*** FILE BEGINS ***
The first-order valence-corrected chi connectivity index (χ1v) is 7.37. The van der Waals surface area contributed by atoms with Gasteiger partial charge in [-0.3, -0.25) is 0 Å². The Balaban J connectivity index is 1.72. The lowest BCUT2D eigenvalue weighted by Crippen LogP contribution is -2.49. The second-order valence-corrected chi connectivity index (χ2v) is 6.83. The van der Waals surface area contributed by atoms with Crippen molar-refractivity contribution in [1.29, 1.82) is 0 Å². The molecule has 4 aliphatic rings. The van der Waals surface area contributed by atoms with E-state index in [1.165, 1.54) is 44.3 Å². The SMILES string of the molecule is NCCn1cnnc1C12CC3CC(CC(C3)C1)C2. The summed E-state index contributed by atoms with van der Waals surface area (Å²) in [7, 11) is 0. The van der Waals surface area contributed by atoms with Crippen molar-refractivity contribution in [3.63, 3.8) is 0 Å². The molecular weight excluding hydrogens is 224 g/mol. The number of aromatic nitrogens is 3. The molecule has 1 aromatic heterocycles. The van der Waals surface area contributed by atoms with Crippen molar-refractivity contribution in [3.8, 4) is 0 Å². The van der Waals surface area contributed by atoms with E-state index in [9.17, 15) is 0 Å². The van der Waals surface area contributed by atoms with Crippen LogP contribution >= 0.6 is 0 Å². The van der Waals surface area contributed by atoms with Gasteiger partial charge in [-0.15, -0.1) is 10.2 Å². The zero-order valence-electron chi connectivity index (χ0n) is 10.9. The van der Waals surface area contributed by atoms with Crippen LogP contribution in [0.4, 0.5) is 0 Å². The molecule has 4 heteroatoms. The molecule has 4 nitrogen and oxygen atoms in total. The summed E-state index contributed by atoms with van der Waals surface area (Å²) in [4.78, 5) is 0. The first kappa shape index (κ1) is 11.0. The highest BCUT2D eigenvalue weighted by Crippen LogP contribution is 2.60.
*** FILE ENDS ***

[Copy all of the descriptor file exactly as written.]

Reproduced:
The first-order valence-corrected chi connectivity index (χ1v) is 7.37. The van der Waals surface area contributed by atoms with Gasteiger partial charge in [-0.3, -0.25) is 0 Å². The Balaban J connectivity index is 1.72. The lowest BCUT2D eigenvalue weighted by Crippen LogP contribution is -2.49. The second-order valence-corrected chi connectivity index (χ2v) is 6.83. The van der Waals surface area contributed by atoms with Crippen molar-refractivity contribution in [1.29, 1.82) is 0 Å². The molecule has 4 aliphatic rings. The van der Waals surface area contributed by atoms with E-state index in [1.165, 1.54) is 44.3 Å². The SMILES string of the molecule is NCCn1cnnc1C12CC3CC(CC(C3)C1)C2. The summed E-state index contributed by atoms with van der Waals surface area (Å²) in [7, 11) is 0. The van der Waals surface area contributed by atoms with Crippen molar-refractivity contribution in [3.63, 3.8) is 0 Å². The molecular weight excluding hydrogens is 224 g/mol. The number of aromatic nitrogens is 3. The molecule has 1 aromatic heterocycles. The van der Waals surface area contributed by atoms with Crippen molar-refractivity contribution in [3.8, 4) is 0 Å². The van der Waals surface area contributed by atoms with E-state index in [9.17, 15) is 0 Å². The van der Waals surface area contributed by atoms with Crippen LogP contribution >= 0.6 is 0 Å². The van der Waals surface area contributed by atoms with Gasteiger partial charge in [-0.15, -0.1) is 10.2 Å². The zero-order valence-electron chi connectivity index (χ0n) is 10.9. The van der Waals surface area contributed by atoms with Crippen LogP contribution in [0.4, 0.5) is 0 Å². The molecule has 4 heteroatoms. The molecule has 4 nitrogen and oxygen atoms in total. The summed E-state index contributed by atoms with van der Waals surface area (Å²) in [4.78, 5) is 0. The first kappa shape index (κ1) is 11.0. The highest BCUT2D eigenvalue weighted by Crippen LogP contribution is 2.60.